As Mexico struggles to contain ever-more-powerful drug traffickers, analysts tell the Christian Science Monitor it could adopt lessons from Colombia. No one claims Colombia has vanquished its drug cartels or stopped them from corrupting government officials. But its practices may provide a useful guide to Mexico’s own battles.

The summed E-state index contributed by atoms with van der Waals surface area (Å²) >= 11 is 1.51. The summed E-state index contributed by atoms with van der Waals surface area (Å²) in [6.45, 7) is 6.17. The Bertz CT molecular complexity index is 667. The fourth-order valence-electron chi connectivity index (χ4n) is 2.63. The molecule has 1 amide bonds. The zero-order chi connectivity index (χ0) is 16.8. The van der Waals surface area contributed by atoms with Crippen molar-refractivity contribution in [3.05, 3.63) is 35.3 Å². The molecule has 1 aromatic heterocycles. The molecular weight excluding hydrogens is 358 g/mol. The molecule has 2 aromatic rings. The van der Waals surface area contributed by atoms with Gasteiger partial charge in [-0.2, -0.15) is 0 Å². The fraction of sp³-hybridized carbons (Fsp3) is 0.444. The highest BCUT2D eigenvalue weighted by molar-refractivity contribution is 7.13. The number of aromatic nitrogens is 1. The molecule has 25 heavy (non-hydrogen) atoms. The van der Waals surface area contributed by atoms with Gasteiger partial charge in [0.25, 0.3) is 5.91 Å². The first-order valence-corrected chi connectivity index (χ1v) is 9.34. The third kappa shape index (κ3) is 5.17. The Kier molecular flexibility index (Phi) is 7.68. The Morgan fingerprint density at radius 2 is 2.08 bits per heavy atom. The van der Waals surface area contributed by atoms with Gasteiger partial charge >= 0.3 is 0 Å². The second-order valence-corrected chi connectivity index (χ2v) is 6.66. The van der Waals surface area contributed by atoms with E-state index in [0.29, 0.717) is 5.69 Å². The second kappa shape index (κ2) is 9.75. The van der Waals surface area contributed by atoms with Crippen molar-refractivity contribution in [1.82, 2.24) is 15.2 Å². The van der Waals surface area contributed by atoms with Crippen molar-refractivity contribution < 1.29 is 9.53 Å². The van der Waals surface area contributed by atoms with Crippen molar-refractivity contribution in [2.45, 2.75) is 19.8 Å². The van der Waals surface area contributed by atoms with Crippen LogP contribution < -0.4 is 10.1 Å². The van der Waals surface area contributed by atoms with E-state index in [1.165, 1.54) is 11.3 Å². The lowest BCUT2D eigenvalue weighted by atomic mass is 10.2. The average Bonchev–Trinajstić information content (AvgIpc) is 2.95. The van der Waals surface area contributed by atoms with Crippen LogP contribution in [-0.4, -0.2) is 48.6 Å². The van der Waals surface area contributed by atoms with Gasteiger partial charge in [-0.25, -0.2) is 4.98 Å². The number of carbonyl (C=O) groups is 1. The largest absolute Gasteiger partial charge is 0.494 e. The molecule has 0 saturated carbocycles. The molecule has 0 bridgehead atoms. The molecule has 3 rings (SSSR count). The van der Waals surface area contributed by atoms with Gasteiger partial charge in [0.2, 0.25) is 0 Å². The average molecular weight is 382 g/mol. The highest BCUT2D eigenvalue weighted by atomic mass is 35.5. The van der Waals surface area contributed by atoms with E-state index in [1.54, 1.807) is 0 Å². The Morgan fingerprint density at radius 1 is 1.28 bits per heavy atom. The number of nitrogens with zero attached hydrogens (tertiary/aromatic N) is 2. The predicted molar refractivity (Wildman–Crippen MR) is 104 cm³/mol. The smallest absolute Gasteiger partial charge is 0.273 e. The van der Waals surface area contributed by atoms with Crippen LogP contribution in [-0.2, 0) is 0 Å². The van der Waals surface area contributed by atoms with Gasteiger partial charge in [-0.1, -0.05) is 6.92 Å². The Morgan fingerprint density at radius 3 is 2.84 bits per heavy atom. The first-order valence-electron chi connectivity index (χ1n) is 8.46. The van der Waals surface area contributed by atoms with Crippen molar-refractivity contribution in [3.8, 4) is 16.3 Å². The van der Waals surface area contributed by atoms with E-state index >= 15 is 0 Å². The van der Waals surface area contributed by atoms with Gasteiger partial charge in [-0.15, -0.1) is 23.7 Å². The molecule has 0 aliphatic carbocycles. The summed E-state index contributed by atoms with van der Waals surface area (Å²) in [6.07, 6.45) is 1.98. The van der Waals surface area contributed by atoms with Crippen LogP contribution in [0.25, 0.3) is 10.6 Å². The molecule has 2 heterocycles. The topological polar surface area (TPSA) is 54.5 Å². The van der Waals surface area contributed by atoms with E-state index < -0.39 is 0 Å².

Edgardo Buscaglia, an organized-crime expert at Mexico’s Autonomous Institute of Technology, says Colombia has gone after the drug lords – and their assets. “Regardless of how many thousands of organized crime members you detain, the end result will always be determined by how much of the economic structure of organized crime you destroy,” he says. “This is exactly what you’ve seen in Colombia in the past five years.  In Mexico, nothing like that has even started.” Colombia revamped its anticorruption office in 2003, and President Álvaro Uribe named an anticorruption czar. In the past four years, $11 billion in assets has been confiscated in Colombia. That dwarfs efforts in Mexico, which passed a similar but weaker law.